Reub's journey

22 April 2010

Friday Shoot-Out: Trees

This is Oregon and Trees R Us. They are 100% of the reason why we live here: it was twelve years ago that John accepted a position in the large and venerable OSU College of Forestry. I love being in the temperate rain forest that is our home.

Trees are a magnificent part of our landscape; almost half of the state is covered by forest, and of that 67% is publicly owned, therefore easily accessible.

(John's photo)
The timber industry is Oregon's leading business. Trees are also at the heart of environmental concerns; Corvallis was the epicenter of the spotted-owl debates of the 1980's and 90s.

Everywhere you look here, trees will get your attention--even if they are no longer alive.

They provide habitat for wild creatures, both large...

...and small.

An oak provides our firewood.

There are hundreds of Christmas tree farms here.

An old-growth Doug Fir, the signature tree of our area, is too big to capture on my camera.

(John's photo)
A young stand of Doug Fir in the OSU forest

Doug Firs grow fast and get huge.

A fallen fir gathers moss.

(John's photo)
The size of clear cuts is strictly controlled these days, and harvested areas must be immediately planted with seedlings.

(John's photo)
East of the Cascades you find Ponderosa pine with its red bark; in the distance is evidence of a forest fire, part of the natural cycle of western forests.

Ponderosa pine is well-adapted to fire, as you can see from the burned bark.

The bark of a white oak tree

Peeling red bark of a madrone

I love it when a farmer permits one big tree to stand in the middle of a field. Other than a love of beauty there is no other reason to allow this.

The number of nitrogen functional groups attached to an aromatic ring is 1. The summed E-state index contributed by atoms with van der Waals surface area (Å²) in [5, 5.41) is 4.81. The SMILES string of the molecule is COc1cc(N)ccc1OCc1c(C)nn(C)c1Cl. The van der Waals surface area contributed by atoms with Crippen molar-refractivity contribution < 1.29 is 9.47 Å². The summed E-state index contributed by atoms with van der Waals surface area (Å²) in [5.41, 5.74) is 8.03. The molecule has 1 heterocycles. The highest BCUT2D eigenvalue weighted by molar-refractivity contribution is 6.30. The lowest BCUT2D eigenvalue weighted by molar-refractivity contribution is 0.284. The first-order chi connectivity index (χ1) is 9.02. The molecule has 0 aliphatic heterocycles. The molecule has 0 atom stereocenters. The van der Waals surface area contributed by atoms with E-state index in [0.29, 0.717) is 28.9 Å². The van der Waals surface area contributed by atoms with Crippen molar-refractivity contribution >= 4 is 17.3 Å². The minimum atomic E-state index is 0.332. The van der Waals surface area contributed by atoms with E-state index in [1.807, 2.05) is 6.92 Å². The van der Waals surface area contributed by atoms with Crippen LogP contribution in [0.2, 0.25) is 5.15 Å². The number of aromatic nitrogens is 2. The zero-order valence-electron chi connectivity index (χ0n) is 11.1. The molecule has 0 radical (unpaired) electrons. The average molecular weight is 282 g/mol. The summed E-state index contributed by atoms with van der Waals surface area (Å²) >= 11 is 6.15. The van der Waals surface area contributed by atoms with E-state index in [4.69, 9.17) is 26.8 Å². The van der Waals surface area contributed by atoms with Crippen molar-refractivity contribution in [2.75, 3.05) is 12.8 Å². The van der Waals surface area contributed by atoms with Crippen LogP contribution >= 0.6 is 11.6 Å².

The branches of an oak in early spring.

I like this sunny hilltop overlooking town. Sometimes we walk our dogs here.

Lichen covers the branches of deciduous trees from fall to late spring.

And in the spring many trees are gloriously full of blossoms.

There are few things that I look forward to more than when the trees come back to life!


  1. I can't decide which one I like best, because all of them are wonderful!

  2. Like, Jama, I can't decide either. But I really wish I'd had that shot of firewood! Strange how there is beauty in the simplest of things!

  3. Yeah, I can see -your blog background in VERY GREEN:) Still not decided yet on what mine is gonna look like (it was a yellow green with dots and a bow before)
    Have a good weekend!
    What's your daughter studying?

  4. Oddly enough I watched Avatar (again) last night and cried when that big tree went down. Your photos are very nice.

  5. I never grow tired of looking at trees. Great pictures!
    Have a beautiful weekend.

  6. As I scrolled through your photos I kept saying to myself, now there's my favourite.

    No, there's my faviourite.

    No, no, my favourite is definitely that one. It is just spectacular.

    No, this one....

    Oh heck, I just loved them all and can really understand how trees could draw you to an area.

  7. This is a wonderful collection of shots. I love the ladybugs and the shot of all those long tall trunks in the forest. The logger is an interesting addition too.